Bankruptcy Court OKs Settlement Deal Between Sabra, Senior Care Centers

A federal bankruptcy court this week approved a settlement agreement between Sabra Health Care REIT (Nasdaq: SBRA) and embattled tenant Senior Care Centers, the real estate investment trust (REIT) announced Friday.

Under the terms of the deal, the Irvine, Calif.-based Sabra will receive $9.5 million from the bankrupt operator. Of that amount, Senior Care Centers will pay $5 million on April 1 — the same day that Sabra plans to complete previously announced sale of 28 SCC-operated buildings for $282.5 million — with the remaining $4.5 million due by July 1.

Sabra will also recognize $6.2 million in rent accrued after Senior Care Centers filed for Chapter 11 bankruptcy protection back in December.


The court approval brings a relatively brief legal fight between Sabra and Senior Care Centers to a close. The REIT sued the provider in late December after announcing a plan to sell off 38 SCC-run properties in its portfolio, asking the court for control of its buildings during the bankruptcy and sale process. Sabra eventually reduced that sale number to 28 and announced the settlement in late February, with Sabra CEO Rick Matros indicating to SNN that the legal action had all but wrapped up by that point.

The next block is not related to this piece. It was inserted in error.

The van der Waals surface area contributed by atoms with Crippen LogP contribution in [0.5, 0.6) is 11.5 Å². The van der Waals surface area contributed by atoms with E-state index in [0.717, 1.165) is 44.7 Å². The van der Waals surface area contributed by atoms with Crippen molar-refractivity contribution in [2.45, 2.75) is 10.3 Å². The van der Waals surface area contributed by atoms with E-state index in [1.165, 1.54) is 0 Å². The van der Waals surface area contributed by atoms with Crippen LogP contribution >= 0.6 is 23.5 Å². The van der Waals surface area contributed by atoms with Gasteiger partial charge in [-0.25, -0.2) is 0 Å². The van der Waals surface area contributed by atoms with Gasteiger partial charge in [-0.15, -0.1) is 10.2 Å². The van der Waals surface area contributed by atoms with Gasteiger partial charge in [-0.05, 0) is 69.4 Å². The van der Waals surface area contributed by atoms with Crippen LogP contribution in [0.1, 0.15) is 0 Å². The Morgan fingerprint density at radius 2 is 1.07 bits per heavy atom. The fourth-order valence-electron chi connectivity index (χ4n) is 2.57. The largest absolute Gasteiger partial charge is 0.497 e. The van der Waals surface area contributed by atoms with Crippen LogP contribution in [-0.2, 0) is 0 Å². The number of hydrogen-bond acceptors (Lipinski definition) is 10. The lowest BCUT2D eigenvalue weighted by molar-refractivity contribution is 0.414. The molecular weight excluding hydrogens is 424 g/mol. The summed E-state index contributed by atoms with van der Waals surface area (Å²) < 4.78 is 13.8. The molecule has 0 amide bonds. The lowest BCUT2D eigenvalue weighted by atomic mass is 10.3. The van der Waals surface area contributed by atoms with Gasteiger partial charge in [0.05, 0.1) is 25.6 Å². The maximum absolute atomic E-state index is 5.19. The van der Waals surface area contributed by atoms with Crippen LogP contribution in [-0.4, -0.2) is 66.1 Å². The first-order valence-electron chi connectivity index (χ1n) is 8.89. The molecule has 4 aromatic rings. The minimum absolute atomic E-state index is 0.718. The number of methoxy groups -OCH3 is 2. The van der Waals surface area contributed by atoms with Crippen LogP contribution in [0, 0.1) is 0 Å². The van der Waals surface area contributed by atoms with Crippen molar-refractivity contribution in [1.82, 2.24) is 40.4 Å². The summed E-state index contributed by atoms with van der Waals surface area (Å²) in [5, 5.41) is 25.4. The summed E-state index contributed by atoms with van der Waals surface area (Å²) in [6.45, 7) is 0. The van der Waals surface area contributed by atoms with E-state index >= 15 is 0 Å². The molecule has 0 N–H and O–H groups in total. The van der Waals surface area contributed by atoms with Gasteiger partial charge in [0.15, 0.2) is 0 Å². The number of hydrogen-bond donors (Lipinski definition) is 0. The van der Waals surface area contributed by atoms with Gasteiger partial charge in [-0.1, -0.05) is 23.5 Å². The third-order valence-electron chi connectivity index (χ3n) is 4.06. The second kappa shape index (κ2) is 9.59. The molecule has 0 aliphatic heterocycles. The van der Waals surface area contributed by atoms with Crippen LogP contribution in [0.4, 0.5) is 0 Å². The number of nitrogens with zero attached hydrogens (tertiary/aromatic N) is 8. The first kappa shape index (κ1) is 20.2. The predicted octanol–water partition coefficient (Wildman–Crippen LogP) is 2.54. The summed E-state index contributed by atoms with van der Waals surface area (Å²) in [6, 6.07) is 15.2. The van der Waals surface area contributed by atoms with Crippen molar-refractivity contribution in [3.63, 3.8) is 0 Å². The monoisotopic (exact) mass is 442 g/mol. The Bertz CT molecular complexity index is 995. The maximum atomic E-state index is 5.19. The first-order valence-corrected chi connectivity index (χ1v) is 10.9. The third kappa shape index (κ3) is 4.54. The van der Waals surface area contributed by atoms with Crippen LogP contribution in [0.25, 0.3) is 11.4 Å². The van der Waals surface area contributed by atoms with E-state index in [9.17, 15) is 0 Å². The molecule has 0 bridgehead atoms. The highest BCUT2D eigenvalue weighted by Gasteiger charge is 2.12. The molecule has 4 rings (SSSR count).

At the time of its bankruptcy filing, the Dallas-based Senior Care Centers operated more than 100 skilled nursing facilities across Texas and Louisiana, with about 11,000 employees caring for 10,000 residents. The operator blamed burdensome lease terms in announcing its bankruptcy action.

“As the entire industry has seen, the leases associated with the communities have become cost-prohibitive,” chief operating officer Michael Beal said in a December statement. “This kind of action is absolutely necessary to address those costly leases while continuing to care for our patients and residents.”


Sabra isn’t the only landlord that has taken steps to break up with the operator: LTC Properties (NYSE: LTC) CEO Wendy Simpson said earlier this month that SCC isn’t likely to emerge from bankruptcy as a going concern, with the planned transfer of 11 properties still ongoing as of March 1.

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